Audubon Center for Birds of Prey
Eagle Eyes on the Environment - A behind the scenes look into Raptor Rehabilitation

Bald_Eagle_Head_2_6021915997.jpgDisney Flight Barn Cam #1

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Bald_Eagle_Head_2_6021915997.jpgDisney Flight Barn Cam #2

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Thank you for viewing the Eagle Eyes on the Environment project! Eagle Eyes is a behind the scenes look into rehabilitation at the Audubon Center for Birds of Prey. The Center's Magic of Flight is a 100' x 25' enclosure that is 20' tall. The Flight barn is the last step toward release back into the wild.

Our 100’ flight is almost always full of eagles in the rehab process. Eagle season is over; many Florida eagles have left their territories, moving northward for the summer. This is the second time in 16 years that it wasn’t full of eagles needing more time to rehab over the summer months. The rehabilitation process can take as little as a few days and as much as 2 years to gain strength and stamina that they will need to survive in the wild.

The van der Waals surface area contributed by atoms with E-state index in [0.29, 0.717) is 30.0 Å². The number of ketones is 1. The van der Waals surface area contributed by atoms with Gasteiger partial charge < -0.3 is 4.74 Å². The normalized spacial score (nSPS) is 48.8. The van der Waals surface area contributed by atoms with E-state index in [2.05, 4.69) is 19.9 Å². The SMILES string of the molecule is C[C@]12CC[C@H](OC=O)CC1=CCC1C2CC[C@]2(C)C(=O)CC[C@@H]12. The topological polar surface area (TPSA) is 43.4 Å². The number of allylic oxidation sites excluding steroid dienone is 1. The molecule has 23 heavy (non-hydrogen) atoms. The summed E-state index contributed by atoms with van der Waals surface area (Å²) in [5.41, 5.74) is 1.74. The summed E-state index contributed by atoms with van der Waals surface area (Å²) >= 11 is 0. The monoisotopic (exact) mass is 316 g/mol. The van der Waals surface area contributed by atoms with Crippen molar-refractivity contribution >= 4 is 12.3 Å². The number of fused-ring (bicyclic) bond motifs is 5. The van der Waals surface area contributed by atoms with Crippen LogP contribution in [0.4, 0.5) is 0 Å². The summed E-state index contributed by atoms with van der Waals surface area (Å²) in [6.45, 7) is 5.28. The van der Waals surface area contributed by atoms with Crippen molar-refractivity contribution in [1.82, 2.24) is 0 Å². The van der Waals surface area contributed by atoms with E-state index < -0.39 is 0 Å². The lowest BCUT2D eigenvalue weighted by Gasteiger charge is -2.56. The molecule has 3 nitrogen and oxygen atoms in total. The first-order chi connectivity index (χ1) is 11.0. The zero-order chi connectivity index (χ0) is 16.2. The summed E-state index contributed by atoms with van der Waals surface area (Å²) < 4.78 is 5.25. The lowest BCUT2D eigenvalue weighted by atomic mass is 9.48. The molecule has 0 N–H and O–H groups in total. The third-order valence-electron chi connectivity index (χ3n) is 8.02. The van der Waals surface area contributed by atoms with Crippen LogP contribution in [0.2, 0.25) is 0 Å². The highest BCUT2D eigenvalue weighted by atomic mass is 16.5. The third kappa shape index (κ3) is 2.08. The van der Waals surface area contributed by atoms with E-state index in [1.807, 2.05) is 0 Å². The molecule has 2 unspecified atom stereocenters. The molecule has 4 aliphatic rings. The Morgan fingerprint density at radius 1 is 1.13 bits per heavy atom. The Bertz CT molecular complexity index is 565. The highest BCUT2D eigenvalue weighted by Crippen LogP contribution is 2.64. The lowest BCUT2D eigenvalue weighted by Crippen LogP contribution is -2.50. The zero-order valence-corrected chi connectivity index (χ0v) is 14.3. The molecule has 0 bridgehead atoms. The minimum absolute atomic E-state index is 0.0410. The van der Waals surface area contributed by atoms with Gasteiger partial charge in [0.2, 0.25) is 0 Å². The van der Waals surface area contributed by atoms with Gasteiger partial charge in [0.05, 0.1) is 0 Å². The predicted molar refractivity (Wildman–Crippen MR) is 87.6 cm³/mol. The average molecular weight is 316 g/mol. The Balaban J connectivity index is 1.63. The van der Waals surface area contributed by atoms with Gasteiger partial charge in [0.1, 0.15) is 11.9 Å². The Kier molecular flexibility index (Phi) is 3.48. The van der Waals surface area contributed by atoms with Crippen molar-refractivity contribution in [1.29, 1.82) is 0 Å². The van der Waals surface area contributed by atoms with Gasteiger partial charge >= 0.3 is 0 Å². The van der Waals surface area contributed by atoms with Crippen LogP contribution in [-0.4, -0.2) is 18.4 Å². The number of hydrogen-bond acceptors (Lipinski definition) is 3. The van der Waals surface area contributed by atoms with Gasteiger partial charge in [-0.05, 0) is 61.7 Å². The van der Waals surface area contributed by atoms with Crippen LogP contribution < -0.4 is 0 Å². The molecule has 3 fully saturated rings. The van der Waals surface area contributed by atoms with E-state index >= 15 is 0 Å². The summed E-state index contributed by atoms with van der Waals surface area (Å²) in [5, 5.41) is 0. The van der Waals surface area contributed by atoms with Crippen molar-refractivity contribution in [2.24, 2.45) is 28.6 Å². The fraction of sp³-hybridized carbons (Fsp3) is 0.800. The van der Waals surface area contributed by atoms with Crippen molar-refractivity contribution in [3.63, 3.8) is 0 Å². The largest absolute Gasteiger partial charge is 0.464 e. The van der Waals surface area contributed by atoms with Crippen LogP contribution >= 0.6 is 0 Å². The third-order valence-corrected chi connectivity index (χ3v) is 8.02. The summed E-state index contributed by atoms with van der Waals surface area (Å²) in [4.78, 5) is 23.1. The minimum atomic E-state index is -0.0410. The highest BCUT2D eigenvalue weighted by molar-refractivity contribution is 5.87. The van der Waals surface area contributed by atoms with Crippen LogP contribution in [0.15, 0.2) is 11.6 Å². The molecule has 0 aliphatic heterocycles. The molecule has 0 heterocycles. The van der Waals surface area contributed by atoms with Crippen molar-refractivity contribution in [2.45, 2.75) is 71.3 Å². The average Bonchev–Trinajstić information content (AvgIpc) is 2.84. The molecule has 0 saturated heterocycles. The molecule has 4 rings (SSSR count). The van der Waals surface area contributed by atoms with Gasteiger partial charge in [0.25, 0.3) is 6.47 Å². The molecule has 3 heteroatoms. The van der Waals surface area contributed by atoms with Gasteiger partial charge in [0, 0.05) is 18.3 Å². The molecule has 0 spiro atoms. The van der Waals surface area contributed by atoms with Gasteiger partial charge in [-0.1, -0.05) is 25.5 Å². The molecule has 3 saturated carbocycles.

It is now Osprey season when many young Osprey are near fledging, some jump too early and just need some fight time. This year the Center received numerous Osprey that are too young to fly and were found very thin and near starvation. Once these birds have been treated in our Raptor Trauma Clinic and are healthy again they will be going through this flight barn to prepare for release back into the wild.

The Osprey you see in here are from 5 different counties throughout Florida and one from New Jersey (flew through a methane burner and singed all its feathers – still here for a molt). Three are mature birds rehabbing from injuries and seven birds are young birds that will be returned to their nest home locations very soon. Young Osprey covert (back) feathers have light tips on each feather; adults have all dark brown backs. Female Osprey wear a necklace and have dark feathers around their white necks; males are almost completely white.

These birds eat a lot! Osprey diet is fish; the Center goes through 500 to 600 pounds of fish during Osprey season.

Write us!  If you have questions or comments on the Eagle Eyes project please let us know.  Email eaglewatch@audubon.org.  We look forward to hearing from you and please visit the site again soon.

 

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